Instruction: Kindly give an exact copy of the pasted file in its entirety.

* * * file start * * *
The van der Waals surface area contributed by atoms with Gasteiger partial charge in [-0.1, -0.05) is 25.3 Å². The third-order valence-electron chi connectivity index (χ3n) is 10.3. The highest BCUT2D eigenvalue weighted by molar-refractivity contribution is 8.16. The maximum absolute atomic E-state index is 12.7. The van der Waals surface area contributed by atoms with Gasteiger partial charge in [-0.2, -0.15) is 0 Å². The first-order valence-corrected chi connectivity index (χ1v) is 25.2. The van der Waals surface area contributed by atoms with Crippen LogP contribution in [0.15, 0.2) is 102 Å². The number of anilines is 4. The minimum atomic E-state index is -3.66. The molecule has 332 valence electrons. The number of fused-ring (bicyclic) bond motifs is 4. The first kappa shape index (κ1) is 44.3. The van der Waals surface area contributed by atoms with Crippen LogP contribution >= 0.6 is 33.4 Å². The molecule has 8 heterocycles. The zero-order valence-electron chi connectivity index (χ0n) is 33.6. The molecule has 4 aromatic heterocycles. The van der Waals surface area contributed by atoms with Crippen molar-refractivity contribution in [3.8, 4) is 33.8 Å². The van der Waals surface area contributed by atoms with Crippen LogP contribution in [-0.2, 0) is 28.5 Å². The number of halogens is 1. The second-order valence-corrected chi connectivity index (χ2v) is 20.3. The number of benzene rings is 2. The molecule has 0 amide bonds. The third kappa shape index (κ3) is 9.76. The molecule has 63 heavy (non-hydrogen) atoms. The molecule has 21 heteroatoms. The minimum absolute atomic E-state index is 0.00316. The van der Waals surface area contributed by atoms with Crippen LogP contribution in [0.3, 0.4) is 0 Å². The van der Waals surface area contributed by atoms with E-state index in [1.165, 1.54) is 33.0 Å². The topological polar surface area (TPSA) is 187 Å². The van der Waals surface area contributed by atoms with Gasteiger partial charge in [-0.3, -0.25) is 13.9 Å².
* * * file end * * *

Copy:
The van der Waals surface area contributed by atoms with Gasteiger partial charge in [-0.1, -0.05) is 25.3 Å². The third-order valence-electron chi connectivity index (χ3n) is 10.3. The highest BCUT2D eigenvalue weighted by molar-refractivity contribution is 8.16. The maximum absolute atomic E-state index is 12.7. The van der Waals surface area contributed by atoms with Gasteiger partial charge in [-0.2, -0.15) is 0 Å². The first-order valence-corrected chi connectivity index (χ1v) is 25.2. The van der Waals surface area contributed by atoms with Crippen LogP contribution in [0.15, 0.2) is 102 Å². The number of anilines is 4. The minimum atomic E-state index is -3.66. The molecule has 332 valence electrons. The number of fused-ring (bicyclic) bond motifs is 4. The first kappa shape index (κ1) is 44.3. The van der Waals surface area contributed by atoms with Crippen LogP contribution >= 0.6 is 33.4 Å². The molecule has 8 heterocycles. The zero-order valence-electron chi connectivity index (χ0n) is 33.6. The molecule has 4 aromatic heterocycles. The van der Waals surface area contributed by atoms with Crippen molar-refractivity contribution in [3.8, 4) is 33.8 Å². The van der Waals surface area contributed by atoms with Crippen LogP contribution in [-0.2, 0) is 28.5 Å². The number of halogens is 1. The second-order valence-corrected chi connectivity index (χ2v) is 20.3. The number of benzene rings is 2. The molecule has 0 amide bonds. The third kappa shape index (κ3) is 9.76. The molecule has 63 heavy (non-hydrogen) atoms. The molecule has 21 heteroatoms. The minimum absolute atomic E-state index is 0.00316. The van der Waals surface area contributed by atoms with Crippen LogP contribution in [0.3, 0.4) is 0 Å². The van der Waals surface area contributed by atoms with E-state index in [1.165, 1.54) is 33.0 Å². The topological polar surface area (TPSA) is 187 Å². The van der Waals surface area contributed by atoms with Gasteiger partial charge in [-0.3, -0.25) is 13.9 Å².